Developer might not build Keystone XL pipeline

Developer might not build Keystone XL pipeline
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The company that obtained a permit to build the controversial Keystone XL oil pipeline might decide not to build it.

A TransCanada Corp. executive told investors Friday that it is still assessing interest in Keystone among the oil companies that would pay to use the Canada-to-Texas line, as well as seeking remaining regulatory approvals, and it will likely decide in November or December whether to build.

The disclosure means that one of President Trump’s signature energy policy promises — to approve Keystone and get it built — may fall victim to commercial pressures and not get done.

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Trump approved Keystone’s permit to cross the border with Canada in March. It ended a significant chapter in the decadelong saga, ending years of delay under former President Barack ObamaBarack Hussein ObamaEx-White House stenographer: Trump is ‘lying to the American people’ Trump has the right foreign policy strategy — he just needs to stop talking The Hill's 12:30 Report — Trump faces bipartisan criticism over Putin presser, blames media for coverage MORE — and a rejection of the permit in late 2015 — that the oil industry and Republicans frequently criticized.

But Paul Miller, president of TransCanada’s liquid pipelines business, told investors in a quarterly earnings call that Keystone XL is far from certain.

He said the Canadian company is launching an “open season” to actively seek out contracts for the $7 billion pipeline with a capacity of 830,000 barrels, through September. The company also needs approval from Nebraska for its route through that state.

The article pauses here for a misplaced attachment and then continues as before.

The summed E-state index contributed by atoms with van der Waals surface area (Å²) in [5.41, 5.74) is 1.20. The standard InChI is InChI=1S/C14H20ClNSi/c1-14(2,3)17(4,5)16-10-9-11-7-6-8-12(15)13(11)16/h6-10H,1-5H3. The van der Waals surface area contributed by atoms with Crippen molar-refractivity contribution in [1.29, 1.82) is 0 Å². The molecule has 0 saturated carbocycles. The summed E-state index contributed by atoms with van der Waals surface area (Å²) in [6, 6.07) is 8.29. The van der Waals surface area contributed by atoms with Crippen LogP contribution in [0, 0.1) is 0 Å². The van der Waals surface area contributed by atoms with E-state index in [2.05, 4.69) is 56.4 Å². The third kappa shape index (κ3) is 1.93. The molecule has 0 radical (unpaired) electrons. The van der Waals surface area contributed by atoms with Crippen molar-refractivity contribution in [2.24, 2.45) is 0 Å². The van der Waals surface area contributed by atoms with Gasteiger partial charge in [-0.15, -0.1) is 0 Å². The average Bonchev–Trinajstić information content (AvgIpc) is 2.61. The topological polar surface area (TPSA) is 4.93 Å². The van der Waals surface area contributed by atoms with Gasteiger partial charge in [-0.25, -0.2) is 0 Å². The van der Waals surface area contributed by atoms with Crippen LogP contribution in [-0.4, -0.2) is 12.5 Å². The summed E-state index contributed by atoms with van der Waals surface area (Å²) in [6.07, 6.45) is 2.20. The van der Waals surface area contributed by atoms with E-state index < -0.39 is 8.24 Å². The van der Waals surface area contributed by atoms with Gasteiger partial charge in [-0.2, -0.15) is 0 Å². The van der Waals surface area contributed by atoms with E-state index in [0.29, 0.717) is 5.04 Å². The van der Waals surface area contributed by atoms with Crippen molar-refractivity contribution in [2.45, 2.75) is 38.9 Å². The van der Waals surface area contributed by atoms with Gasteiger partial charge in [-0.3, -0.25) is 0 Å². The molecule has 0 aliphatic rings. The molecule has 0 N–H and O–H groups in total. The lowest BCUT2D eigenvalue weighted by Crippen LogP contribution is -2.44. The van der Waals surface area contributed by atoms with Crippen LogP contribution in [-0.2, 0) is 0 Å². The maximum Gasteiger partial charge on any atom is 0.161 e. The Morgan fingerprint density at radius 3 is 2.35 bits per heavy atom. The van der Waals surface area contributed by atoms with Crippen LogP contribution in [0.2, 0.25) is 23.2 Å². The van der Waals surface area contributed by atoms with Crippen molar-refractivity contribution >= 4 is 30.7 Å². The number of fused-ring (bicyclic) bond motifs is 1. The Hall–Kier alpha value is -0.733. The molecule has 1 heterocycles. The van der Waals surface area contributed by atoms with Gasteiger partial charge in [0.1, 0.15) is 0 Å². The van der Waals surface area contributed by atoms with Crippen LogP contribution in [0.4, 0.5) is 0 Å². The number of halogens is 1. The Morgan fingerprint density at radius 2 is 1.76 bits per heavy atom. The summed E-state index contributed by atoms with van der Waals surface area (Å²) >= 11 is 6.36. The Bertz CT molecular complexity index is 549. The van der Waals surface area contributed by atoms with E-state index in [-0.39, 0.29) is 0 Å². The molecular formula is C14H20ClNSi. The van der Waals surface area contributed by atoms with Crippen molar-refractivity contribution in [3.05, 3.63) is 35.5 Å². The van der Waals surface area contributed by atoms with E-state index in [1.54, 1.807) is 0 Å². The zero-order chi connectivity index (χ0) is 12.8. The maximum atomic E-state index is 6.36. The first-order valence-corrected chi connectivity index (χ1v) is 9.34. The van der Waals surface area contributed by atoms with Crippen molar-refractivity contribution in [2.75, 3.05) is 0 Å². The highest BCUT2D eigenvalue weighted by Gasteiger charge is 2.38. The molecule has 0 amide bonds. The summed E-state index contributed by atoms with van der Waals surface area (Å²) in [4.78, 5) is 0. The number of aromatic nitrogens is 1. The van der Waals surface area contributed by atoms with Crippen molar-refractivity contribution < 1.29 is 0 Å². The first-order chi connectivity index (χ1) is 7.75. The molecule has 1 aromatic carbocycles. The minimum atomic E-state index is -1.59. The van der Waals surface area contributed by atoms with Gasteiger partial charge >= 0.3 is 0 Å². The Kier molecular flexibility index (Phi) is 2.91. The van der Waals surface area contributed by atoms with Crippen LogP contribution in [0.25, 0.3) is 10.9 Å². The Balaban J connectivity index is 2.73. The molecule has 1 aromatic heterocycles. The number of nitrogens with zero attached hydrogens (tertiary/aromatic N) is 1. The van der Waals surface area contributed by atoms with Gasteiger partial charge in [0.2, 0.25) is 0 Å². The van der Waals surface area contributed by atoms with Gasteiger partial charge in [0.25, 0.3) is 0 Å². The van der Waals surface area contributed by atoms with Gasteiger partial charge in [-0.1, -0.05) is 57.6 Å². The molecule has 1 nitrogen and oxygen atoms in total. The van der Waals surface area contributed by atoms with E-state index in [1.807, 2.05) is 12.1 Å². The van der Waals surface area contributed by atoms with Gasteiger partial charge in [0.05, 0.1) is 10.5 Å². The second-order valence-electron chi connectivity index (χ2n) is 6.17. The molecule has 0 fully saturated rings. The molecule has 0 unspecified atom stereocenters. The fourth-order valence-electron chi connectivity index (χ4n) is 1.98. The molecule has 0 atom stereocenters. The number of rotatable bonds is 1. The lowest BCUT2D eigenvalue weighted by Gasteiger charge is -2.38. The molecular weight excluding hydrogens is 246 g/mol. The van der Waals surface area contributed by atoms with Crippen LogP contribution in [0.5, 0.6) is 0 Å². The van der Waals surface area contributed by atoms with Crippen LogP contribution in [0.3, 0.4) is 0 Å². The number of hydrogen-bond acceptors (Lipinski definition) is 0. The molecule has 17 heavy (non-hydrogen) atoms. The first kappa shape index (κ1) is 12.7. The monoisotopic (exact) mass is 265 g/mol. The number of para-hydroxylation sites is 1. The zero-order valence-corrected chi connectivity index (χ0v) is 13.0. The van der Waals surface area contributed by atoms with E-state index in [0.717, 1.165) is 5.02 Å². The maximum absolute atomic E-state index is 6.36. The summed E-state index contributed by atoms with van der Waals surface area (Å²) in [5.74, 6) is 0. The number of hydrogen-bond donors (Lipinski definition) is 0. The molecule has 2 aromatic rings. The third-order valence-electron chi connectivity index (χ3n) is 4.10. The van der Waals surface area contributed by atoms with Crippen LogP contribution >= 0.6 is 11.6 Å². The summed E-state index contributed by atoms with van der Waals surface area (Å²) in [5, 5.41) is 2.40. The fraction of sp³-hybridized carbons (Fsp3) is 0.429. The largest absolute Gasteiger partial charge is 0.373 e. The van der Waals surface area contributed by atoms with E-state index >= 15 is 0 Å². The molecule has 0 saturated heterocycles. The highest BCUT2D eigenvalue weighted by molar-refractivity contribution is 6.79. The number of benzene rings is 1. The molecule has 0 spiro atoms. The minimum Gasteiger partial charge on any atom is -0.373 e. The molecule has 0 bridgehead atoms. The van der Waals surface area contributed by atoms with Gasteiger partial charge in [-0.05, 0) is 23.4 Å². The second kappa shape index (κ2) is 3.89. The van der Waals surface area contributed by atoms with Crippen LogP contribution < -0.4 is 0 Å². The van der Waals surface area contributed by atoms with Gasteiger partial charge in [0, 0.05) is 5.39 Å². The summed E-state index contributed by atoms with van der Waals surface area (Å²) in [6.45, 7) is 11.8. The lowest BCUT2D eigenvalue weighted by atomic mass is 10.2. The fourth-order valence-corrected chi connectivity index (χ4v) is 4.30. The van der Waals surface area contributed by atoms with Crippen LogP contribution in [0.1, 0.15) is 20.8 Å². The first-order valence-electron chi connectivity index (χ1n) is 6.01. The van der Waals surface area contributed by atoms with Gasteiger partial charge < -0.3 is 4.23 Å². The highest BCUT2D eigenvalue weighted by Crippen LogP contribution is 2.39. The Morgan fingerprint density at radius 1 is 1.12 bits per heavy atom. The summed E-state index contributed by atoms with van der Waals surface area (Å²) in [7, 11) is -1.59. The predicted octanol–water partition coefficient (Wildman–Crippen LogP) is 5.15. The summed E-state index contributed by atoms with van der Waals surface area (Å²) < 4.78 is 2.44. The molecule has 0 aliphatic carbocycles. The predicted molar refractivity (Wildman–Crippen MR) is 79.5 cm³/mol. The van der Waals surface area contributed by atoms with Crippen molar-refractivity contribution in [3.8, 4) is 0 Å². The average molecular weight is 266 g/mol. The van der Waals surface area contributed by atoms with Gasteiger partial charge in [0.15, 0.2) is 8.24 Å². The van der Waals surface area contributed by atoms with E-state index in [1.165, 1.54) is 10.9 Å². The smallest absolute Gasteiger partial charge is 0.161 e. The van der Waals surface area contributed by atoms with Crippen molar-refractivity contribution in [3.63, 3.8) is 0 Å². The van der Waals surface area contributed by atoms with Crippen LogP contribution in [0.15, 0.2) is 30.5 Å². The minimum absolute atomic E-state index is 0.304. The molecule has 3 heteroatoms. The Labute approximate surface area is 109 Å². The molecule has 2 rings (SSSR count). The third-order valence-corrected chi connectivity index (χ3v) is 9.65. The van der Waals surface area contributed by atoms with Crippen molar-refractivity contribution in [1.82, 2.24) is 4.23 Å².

“Our assessment of these factors will really drive our investment decisions when we get into that November-December time frame,” he said.

“In the event that we do decide to proceed with the project, we still need probably six to nine months to do some of the staging of the construction crews, etc. And that would be followed by about a two-year construction period.”

Miller said TransCanada is hoping for a “significant” level of contracts and declined to say if less than full capacity would be acceptable.

The executive said that it lost some potential customers with Obama’s 2015 rejection of the pipeline, though many have come back with the new approval.

“We have had good conversations with our existing shipper group as well as new entrants as they work their way through their analysis and documentation,” he said.

Keystone XL was planned to bring significant new capacity to oil extraction in Alberta’s oil sands and the Bakken region in the United States, which have seen massive growth in production over the last decade.

But other pipelines, as well as oil transported over railroads, have been filling the void in Keystone’s absence.